wallace activity, participatory or achieving a health goal or something else. other surveys have looked at how an employee could earn wellness goals. the survey we do jointly with what and every year that came out in march, i believe, looked at that. march of 2013. in 2014, at 81% of employers were predicting they could use wards for individuals to participate in a health management program. >> the interesting thing historically is within the last few years many of our employers have said, along with consumer directed health plans, these wellness programs are the most effective for controlling costs. that is a surprise. a big turnaround. as recently as five or even
eight years ago no one really thought that this would be the direction people would go. this has been sort of you can look back and say why didn't they think that? they just didn't think of it. they were focusing on different things. they thought more like plan design, increased co-pays, three or four tiers and all this tinkering with benefits will change the resolve and what they realized is if we don't have people who are committed and reliving healthy lifestyles in this case in the negative living on health lifestyles we will have high costs no matter what. and keep having high costs. realizing that they need to change the delivery system, change the demand side, power and why people seek care and what they pay towards that care but fundamentally we have to have people doing everything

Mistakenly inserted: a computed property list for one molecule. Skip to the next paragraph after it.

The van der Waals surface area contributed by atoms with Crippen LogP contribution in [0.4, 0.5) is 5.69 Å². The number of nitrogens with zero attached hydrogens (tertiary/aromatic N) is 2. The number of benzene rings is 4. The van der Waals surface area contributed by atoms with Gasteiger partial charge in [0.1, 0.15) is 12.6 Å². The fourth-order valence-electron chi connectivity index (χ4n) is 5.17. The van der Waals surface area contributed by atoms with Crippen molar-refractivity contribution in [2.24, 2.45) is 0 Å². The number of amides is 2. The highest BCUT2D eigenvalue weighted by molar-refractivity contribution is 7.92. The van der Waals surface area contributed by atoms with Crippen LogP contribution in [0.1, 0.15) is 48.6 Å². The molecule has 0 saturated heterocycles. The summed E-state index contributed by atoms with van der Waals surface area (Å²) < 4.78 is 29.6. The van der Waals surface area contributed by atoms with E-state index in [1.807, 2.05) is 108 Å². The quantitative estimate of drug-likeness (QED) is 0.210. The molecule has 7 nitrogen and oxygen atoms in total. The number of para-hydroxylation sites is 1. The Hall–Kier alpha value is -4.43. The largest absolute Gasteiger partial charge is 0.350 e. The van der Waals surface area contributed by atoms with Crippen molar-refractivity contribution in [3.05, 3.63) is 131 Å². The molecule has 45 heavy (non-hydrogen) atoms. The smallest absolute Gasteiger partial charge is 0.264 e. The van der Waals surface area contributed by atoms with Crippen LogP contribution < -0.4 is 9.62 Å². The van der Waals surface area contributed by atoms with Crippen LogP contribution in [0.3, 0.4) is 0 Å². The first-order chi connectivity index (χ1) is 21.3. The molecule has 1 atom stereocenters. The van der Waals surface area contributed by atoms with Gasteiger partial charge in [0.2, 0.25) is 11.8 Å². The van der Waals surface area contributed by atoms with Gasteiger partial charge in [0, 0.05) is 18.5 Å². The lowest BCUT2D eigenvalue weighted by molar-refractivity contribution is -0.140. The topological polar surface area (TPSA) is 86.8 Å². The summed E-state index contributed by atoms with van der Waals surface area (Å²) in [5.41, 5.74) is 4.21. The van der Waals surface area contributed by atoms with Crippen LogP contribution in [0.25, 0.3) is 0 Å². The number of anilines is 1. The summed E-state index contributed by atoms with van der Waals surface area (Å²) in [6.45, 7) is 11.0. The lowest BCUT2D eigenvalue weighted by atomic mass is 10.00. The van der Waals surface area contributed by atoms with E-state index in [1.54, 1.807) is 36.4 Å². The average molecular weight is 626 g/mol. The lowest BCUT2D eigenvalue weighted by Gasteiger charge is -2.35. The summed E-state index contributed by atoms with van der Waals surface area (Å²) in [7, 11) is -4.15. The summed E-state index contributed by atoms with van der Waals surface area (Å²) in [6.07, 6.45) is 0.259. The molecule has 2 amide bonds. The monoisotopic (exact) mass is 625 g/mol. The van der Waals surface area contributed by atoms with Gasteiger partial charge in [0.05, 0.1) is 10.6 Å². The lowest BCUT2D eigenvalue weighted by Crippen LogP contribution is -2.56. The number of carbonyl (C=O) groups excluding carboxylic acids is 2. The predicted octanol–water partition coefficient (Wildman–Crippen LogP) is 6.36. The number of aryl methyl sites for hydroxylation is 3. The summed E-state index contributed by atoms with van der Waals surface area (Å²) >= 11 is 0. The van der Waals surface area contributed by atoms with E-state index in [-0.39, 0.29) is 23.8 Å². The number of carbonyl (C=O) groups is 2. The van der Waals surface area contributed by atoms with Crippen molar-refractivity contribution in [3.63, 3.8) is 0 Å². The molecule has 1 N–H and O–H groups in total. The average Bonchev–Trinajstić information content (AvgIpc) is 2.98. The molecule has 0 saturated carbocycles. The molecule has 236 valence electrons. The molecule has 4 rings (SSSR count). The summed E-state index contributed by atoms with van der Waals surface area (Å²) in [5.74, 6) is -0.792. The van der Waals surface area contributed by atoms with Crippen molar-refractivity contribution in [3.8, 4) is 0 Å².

they can in terms of their own health and health management for themselves and their families and we will change the outcome if we do that well. that was a big change. >> i am with inside health policy. a quick question about the pension coverage. could you talk about whether you see your members or employers increasingly not offering household coverage the continue to cover the children of the full-time employees. >> i can't see that they wouldn't offer spousal coverage, basically family coverage for domestic partners, many of them cover domestic partners. i don't see the opportunity
changing. what we do see is a change in how that is subsidized or not. the case of spousal surcharge they are charging them more. specifically. but you can still get it. if you have other coverage, one area we would see is to say if you have other, there is a little discussion about light coverage. for example if you have -- this may be a bad example because under the affordable care act these things will go away but if you have a mini mad plan that was only paid $5,000 if you were sick, didn't have in patient, doesn't -- wasn't a good plan, that would not keep you from getting access to your spouse's plan. but if you have it, then there are a growing number of employers who will say you need to take their coverage but they would still cover them if they